Hidden secrets of the mega-basements

A new study by the University of Newcastle has exposed the secrets of London’s mega-basements, which include cinemas, swimming pools, and even an artificial beach. The planning application data, collected from seven London boroughs for the period between 2008 and 2017, shows blueprints for 115 staff rooms, 456 cinemas, 376 pools, 381 wine cellars and 1,000 gyms hidden below the streets and gardens of the capital.

A lifestyle choice

Particularly popular in the richest boroughs, the data on mega-basements from councils such as Islington, Kensington and Chelsea, Westminster, and Hammersmith and Fulham reveals that the combined depth of all constructions over the nine-year period would total 15,289 metres – or 50 times the height of the Shard. 

These basement constructions are not restricted to period properties. Basements are increasingly being included in the construction of brand-new homes; for example, one Notting Hill mansion has a 21-foot swimming pool housed in one of its two basements. 

Going underground

Of course, it is impossible to say whether every basement for which planning permission has been granted has been completed, thanks to the three-year deadline for completion after permission is granted; however, most companies offering basement construction and conversion confirm that the vast majority of their projects have come to fruition.

What makes a mega-basement

Although the study confirmed that four out of five basement conversions were standard developments within the footprint of the existing house, they included two other categories: large basements of two storeys and big enough to house a pool, and mega-basements of three storeys or more. Sometimes called iceberg homes, these bottom-heavy dwellings with most of the living space below street level were mainly clustered in Westminster and in Kensington and Chelsea.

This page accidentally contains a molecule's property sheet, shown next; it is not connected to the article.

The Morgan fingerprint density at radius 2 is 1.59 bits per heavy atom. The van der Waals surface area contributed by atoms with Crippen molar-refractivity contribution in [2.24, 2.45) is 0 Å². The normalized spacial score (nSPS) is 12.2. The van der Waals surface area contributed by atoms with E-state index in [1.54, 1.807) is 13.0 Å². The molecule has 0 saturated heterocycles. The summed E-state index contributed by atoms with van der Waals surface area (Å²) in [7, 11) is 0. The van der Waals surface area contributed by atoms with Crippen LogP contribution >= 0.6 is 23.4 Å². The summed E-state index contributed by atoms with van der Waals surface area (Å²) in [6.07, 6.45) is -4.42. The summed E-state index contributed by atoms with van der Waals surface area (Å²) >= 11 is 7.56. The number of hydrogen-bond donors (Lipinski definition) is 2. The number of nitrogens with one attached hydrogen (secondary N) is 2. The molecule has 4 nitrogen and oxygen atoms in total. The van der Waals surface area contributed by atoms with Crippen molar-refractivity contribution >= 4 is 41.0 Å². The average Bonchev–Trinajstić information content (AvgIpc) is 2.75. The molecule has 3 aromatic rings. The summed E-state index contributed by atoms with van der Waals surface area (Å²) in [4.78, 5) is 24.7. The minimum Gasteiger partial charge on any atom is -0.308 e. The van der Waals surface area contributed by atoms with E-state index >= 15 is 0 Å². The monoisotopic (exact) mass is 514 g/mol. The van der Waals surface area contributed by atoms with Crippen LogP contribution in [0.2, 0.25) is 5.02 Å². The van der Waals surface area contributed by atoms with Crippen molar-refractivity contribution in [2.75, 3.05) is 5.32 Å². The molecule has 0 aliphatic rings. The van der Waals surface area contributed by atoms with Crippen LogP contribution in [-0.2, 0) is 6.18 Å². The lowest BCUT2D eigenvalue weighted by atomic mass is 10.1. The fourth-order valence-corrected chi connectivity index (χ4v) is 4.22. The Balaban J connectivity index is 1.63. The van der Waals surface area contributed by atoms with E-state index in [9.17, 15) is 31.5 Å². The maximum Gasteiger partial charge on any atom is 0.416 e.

These extravagant schemes featured every amenity, including swimming pools, saunas and staff quarters. One scheme in Mayfair found room for a Turkish bath, cigar cave, massage room and banquet hall. 

Under siege

While the trend for basement conversion in London is largely driven by the search for more space in the family home, there is no doubt that the opportunity to make a quick profit is a compelling motive for adding a basement conversion in London. With properties with basements selling at very high price, it is not difficult to see why; however, the density of excavations in Chelsea and St John’s Wood has caused nothing but misery for other residents. The noise of heavy machinery, the endless parade of trucks and the general disruption might be tolerated, but for some there seems to be no end in sight as the popularity of basement conversion in London continues to grow.


Even in some of London’s most affluent areas, the sheer opulence of the large and mega-basements is jaw-dropping. Ballrooms, artificial beaches and media rooms are just some of the extraordinary additions to homes that may barely be lived in. Despite certain councils slamming on the brakes, there is simply no stopping the inexorable rise of the luxury basement conversion.